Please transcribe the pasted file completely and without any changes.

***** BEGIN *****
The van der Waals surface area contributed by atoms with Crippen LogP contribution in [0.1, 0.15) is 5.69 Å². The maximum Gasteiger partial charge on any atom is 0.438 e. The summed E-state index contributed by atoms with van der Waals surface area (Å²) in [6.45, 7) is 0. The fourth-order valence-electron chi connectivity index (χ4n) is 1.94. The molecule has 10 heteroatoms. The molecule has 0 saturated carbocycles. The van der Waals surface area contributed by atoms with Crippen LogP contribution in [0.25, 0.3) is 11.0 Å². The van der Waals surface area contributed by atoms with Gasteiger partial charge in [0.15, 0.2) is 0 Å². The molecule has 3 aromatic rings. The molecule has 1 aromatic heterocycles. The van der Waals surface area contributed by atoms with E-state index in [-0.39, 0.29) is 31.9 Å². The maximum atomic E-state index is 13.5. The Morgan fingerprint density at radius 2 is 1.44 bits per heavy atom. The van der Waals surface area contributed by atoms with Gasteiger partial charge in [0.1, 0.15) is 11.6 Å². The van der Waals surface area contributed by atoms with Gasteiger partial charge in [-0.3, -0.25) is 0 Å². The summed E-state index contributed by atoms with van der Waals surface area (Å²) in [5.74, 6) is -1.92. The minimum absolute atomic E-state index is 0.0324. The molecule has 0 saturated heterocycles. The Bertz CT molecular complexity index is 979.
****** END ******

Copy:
The van der Waals surface area contributed by atoms with Crippen LogP contribution in [0.1, 0.15) is 5.69 Å². The maximum Gasteiger partial charge on any atom is 0.438 e. The summed E-state index contributed by atoms with van der Waals surface area (Å²) in [6.45, 7) is 0. The fourth-order valence-electron chi connectivity index (χ4n) is 1.94. The molecule has 10 heteroatoms. The molecule has 0 saturated carbocycles. The van der Waals surface area contributed by atoms with Crippen LogP contribution in [0.25, 0.3) is 11.0 Å². The van der Waals surface area contributed by atoms with Gasteiger partial charge in [0.15, 0.2) is 0 Å². The molecule has 3 aromatic rings. The molecule has 1 aromatic heterocycles. The van der Waals surface area contributed by atoms with E-state index in [-0.39, 0.29) is 31.9 Å². The maximum atomic E-state index is 13.5. The Morgan fingerprint density at radius 2 is 1.44 bits per heavy atom. The van der Waals surface area contributed by atoms with Gasteiger partial charge in [0.1, 0.15) is 11.6 Å². The van der Waals surface area contributed by atoms with Gasteiger partial charge in [-0.3, -0.25) is 0 Å². The summed E-state index contributed by atoms with van der Waals surface area (Å²) in [5.74, 6) is -1.92. The minimum absolute atomic E-state index is 0.0324. The molecule has 0 saturated heterocycles. The Bertz CT molecular complexity index is 979.